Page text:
Chinese central bank adviser Xia Bin said Fed quantitative easing is “uncontrolled” money printing, and Japan’s Prime Minister Naoto Kan cited the U.S. pursuing a “weak-dollar policy.” The Hong Kong Monetary Authority warned the city’s property prices could surge and Malaysia’s central bank chief said nations are prepared to act jointly on capital flows. “Extra liquidity due to quantitative easing will spill into Asian markets,” said Patrick Bennett, a Hong Kong-based strategist at Standard Bank Group Ltd. “It will put increased pressure on all currencies to appreciate, the yuan in particular has been appreciating at a slower rate than others.”
The International Monetary Fund last month urged Asia- Pacific nations to withdraw policy stimulus to head off asset- price pressures, as their world-leading economies draw capital because of low interest rates in the U.S. and other advanced countries. Today’s reactions of regional policy makers reflect the international ramifications of the Fed’s decision yesterday to inject $600 billion into the U.S. economy.
Most Asian currencies rose against the dollar after the Fed’s move, led by a 0.5 percent climb in the Taiwanese dollar and 0.2 percent gain in the South Korean won. New Zealand’s currency reached a 29-month high, and Australia’s dollar touched its strongest level since 1982. The MSCI Asia Pacific index of stocks advanced to the highest level since July 2008. People’s Bank of China adviser Xia said U.S. policy makers have a conflict between making policy for the domestic economy and accepting responsibilities that come with being the issuer of the international reserve currency, writing in the Finance News newspaper today.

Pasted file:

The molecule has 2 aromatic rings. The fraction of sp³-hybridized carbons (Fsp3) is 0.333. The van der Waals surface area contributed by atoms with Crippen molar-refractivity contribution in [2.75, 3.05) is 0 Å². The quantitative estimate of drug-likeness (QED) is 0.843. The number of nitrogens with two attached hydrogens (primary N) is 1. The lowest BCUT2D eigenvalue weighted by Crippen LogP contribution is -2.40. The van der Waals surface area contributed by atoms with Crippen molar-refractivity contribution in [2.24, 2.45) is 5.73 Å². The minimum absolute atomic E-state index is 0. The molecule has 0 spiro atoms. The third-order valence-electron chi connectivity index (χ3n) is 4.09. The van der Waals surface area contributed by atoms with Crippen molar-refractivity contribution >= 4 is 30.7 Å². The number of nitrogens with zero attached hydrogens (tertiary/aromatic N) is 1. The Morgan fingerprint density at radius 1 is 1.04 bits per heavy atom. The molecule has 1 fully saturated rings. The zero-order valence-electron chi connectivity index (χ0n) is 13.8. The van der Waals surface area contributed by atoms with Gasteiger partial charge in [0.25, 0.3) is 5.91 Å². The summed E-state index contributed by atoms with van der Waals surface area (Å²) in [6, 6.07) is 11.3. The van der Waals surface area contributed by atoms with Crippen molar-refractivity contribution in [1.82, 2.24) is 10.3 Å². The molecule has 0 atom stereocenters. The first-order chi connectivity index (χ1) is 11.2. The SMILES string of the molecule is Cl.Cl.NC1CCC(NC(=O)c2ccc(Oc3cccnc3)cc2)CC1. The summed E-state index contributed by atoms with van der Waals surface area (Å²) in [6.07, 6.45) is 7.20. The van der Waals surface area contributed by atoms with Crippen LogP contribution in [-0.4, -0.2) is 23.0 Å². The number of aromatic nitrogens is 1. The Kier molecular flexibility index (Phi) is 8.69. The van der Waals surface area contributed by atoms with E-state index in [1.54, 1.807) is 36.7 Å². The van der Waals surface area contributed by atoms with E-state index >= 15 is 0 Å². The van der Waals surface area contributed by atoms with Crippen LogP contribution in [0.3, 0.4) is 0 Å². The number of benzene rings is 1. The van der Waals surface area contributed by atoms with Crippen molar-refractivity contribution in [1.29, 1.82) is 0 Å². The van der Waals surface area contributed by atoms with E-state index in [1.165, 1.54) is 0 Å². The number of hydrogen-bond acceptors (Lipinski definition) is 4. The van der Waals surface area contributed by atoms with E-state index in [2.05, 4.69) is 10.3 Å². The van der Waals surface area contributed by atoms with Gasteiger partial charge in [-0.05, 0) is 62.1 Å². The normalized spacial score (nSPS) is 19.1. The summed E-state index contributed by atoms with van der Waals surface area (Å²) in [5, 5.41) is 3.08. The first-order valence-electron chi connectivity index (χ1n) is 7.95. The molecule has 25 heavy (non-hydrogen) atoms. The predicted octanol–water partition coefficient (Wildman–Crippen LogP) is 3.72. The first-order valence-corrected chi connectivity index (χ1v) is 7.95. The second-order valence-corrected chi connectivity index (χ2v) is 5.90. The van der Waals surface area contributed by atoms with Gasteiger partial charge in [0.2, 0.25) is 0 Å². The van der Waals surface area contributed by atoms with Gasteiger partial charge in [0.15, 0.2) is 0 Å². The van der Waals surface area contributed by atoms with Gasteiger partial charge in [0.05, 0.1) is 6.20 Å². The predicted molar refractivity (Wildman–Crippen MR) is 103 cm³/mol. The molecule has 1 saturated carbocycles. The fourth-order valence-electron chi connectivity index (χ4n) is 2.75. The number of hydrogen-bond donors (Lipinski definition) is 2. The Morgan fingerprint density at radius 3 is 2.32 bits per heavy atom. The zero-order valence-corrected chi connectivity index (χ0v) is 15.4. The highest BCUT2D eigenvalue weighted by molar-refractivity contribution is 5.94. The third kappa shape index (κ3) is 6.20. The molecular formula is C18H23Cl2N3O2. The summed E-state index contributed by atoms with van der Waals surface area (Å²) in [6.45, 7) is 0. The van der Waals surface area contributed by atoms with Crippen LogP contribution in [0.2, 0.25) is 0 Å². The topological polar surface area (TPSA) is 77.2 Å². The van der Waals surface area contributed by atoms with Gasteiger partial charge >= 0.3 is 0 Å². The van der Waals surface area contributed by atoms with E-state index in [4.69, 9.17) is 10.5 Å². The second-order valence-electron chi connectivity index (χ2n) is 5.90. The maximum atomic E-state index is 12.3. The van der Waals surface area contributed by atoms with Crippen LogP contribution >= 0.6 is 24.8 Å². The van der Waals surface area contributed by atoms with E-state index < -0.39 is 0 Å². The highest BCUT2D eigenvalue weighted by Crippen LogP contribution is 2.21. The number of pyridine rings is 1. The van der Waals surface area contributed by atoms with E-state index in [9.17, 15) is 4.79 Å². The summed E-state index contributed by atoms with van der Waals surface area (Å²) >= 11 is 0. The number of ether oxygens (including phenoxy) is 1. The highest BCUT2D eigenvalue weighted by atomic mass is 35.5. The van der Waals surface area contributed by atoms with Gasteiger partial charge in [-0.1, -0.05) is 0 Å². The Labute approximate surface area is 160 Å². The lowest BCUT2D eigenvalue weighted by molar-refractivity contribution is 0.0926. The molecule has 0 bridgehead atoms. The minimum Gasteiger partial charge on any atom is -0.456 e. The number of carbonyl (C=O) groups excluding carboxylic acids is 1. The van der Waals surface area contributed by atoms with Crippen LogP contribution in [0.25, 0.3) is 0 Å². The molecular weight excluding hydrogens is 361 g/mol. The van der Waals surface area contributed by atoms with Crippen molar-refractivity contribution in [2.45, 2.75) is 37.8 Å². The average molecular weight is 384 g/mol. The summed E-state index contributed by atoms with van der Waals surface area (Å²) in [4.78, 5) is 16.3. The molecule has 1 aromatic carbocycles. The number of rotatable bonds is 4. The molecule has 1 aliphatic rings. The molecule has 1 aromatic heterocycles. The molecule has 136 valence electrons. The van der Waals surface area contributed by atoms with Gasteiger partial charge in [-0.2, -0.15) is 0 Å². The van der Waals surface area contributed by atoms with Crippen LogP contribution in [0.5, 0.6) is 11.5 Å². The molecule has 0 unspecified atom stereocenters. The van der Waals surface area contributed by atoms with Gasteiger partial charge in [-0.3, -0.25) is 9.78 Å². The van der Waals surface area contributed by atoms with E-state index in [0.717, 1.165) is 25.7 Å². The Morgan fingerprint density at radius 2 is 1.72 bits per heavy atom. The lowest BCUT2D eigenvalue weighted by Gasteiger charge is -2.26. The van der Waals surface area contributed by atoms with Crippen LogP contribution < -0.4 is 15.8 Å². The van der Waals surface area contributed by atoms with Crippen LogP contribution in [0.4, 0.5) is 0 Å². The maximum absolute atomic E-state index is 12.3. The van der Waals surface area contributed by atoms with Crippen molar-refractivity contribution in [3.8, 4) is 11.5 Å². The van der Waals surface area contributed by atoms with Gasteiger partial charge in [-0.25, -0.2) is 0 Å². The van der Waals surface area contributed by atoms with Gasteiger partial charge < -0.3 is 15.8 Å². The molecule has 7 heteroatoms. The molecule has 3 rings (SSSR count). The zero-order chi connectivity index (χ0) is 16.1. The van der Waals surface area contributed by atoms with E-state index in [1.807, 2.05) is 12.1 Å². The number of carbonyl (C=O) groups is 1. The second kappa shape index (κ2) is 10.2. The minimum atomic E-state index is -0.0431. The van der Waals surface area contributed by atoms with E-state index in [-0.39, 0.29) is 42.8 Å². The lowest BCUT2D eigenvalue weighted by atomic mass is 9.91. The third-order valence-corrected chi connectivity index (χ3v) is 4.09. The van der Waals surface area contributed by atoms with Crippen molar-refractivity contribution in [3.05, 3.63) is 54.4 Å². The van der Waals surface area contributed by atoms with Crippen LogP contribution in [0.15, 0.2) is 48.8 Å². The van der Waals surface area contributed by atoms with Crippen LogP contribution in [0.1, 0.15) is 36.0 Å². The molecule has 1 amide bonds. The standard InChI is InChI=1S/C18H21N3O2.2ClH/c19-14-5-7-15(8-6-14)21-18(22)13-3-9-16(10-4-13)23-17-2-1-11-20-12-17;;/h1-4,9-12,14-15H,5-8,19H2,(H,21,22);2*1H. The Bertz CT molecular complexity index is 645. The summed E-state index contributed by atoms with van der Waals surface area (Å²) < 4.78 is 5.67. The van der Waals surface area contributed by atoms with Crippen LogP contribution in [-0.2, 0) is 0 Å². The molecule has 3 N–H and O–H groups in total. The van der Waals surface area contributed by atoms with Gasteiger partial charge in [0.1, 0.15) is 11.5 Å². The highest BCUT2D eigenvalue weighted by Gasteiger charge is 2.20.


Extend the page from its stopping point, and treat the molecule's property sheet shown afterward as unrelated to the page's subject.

Reuters | Oct 5, 2010 | 8:13pm IST
The government on Tuesday approved a 10 percent sale of its equity in state-run Shipping Corp of India Ltd and also allowed the firm to raise funds selling equal number of fresh shares. The government plans to raise roughly $8.5 billion from share sales in 2010/11, part of a divestment programme in 60 state-run firms over next few years, as it looks to cut a stubbornly high fiscal deficit and raise spending on social welfare.
The government expects to raise about 13 billion rupees ($291 million) from the 10 percent stake sale in the firm. It currently owns 80.12 percent of Shipping Corp and its holding would come down to 63.75 percent after the share sale.
Shipping Corp, the largest shipping company in the country, could launch the follow-on share sale before December, its managing director told Reuters last week. Shipping Corp, which has a market value of about $1.6 billion, has shortlisted SBI Capital, ICICI Securities and IDFC Capital as lead managers for the offer, three sources with direct knowledge of the situation said in August.
“Computers are incredibly fast, accurate and stupid; humans are incredibly slow, inaccurate and brilliant; together they are powerful beyond imagination.” — Albert Einstein